17. Yes, equal temperment is the one most commonly today for the piano. Some synthesizers will let you use other temperments. Well-tempered, for example (as in the well-tempered clavier) actually sounds better if you're playing in a key like C, F, or G. But it sounds nasty and out of tune if you try to play in B. I'm sure some of the software pianos out there offer this feature. It can be cool to play with if you're interested in this kind of thing. I didn't quite understand what you're asking in the second paragraph... but no, I wouldn't say knowing this stuff is really that important to helping you make music.
  18. Nicholstein, you might want to read about all the different temperments... See the way we tune instruments in modern music is to make all the notes equally spaced apart. This system isn't perfect at all, it's just the most flexible in terms of being able to play in any key. For example, for a minor third to really sound best, the top note should actually be a little bit flatter than it is on a typical piano or guitar tuning. People who play instruments with more flexible pitch (wind instruments, violins, etc.) actually do adjust for this, if they know what they're doing. Point is, you may have happened upon a tuning that worked particularly well for the chord you were playing. Tell him to use pitch bends
  19. Yeah from what I understand, unless you're using Sonar, most DAWs don't take particularly good of advantage of more than 2 processors.
  20. Are the celebrity guitarist models ever really worth it? I don't know anything about guitars in general, it just seems like something I'd be leary of.
  21. Pedaling is also pretty important. Are you doing any of that?
  22. I think you guys are being too hard on Wiesty I believe he's thinking more about the EQ you'd apply to fix problems with live recordings -- there's usually less of it when dealing with VST's. Then you also EQ to make things sit in a mix better, which you still have to do with VST's, because it's relative to what else you have in the mix. Moseph already said the first thing that came to my mind when I read the first post: you're probably overdoing it. EQ is best applied in small doses unless you're trying to produce a deliberately wacky effect -- 6 dB of boost is a lot unless you're working with a really narrow band (high Q). I read a good observation in an interview (cannot remember who with -- some famous producer): one of the potential problems with software plugins (compared to their older analog equivalents) is that they let you go absolutely ballistic on certain settings. To a beginner, a 20 dB boost on an EQ band might seem like a "moderate" setting because the slider goes from 0-50, but it's not. 20 dB is an insane amount of boost. It's not a problem if you just use your ears, but when you're starting out you don't necessarily know what you're listening for...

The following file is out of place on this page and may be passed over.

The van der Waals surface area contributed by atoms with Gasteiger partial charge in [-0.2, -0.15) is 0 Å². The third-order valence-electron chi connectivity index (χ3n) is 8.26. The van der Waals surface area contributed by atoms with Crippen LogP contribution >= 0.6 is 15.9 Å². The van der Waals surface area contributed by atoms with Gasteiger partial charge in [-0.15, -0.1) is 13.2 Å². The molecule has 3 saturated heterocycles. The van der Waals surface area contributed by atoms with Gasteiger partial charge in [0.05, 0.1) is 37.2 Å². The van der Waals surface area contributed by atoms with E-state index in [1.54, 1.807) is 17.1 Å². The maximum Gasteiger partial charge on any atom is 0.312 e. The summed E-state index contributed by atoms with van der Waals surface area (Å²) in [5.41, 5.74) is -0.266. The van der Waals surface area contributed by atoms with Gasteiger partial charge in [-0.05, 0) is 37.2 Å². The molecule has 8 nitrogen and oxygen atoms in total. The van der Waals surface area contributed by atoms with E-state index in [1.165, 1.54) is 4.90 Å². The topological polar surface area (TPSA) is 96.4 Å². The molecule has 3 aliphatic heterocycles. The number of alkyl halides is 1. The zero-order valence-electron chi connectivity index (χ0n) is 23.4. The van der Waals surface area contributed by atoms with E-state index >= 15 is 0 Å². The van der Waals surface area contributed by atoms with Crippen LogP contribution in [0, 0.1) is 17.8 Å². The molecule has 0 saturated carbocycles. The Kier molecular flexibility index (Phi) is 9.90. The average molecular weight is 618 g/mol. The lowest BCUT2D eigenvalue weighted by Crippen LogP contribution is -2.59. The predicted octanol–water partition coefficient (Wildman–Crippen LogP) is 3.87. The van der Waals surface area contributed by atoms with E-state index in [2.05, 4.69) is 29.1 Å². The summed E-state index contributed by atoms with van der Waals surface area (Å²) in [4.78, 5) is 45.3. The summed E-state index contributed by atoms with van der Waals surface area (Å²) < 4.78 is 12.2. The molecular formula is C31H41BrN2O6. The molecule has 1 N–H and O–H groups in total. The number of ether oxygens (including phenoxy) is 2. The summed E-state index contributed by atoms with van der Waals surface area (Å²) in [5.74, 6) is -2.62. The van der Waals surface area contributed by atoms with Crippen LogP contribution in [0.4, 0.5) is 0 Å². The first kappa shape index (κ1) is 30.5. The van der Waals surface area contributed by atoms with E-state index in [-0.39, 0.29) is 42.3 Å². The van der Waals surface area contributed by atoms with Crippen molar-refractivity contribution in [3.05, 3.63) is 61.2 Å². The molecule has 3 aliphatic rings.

23. No you cannot. Audio interface outputs are line level -- they're not powerful enough to drive speakers. PC speakers and active monitors have their own builtin amplifiers, which is why they can accept a line level input. Speakers that take speaker wire only are passive, meaning you'll need a separate amplifier. The upshot to this is that you can get higher quality amplifiers and speakers when you buy them separately (and oh but will you pay). I'm guessing you're going to use this setup for listening, not for mixing? Just asking, because super awesome home audio speakers are not at all good for mixing -- they color the sound intentionally for the best listening experience. Studio monitors are deliberately flat and try to reveal problems in the mix. Point being, if you're doing music production, even mediocre monitors are going to be better than a $10,000 home theater system. As for what kind of amp to get, I have no idea. That kind of stuff is way out of my price range
  24. Well damn, if no one else is going to help I think this article does a pretty good job of explaining it all: http://www.soundonsound.com/sos/Jan03/articles/impedanceworkshop.asp So yeah the way most gear is designed now, you don't really have to give impedance any thought. The only time it usually gets mentioned is for headphones.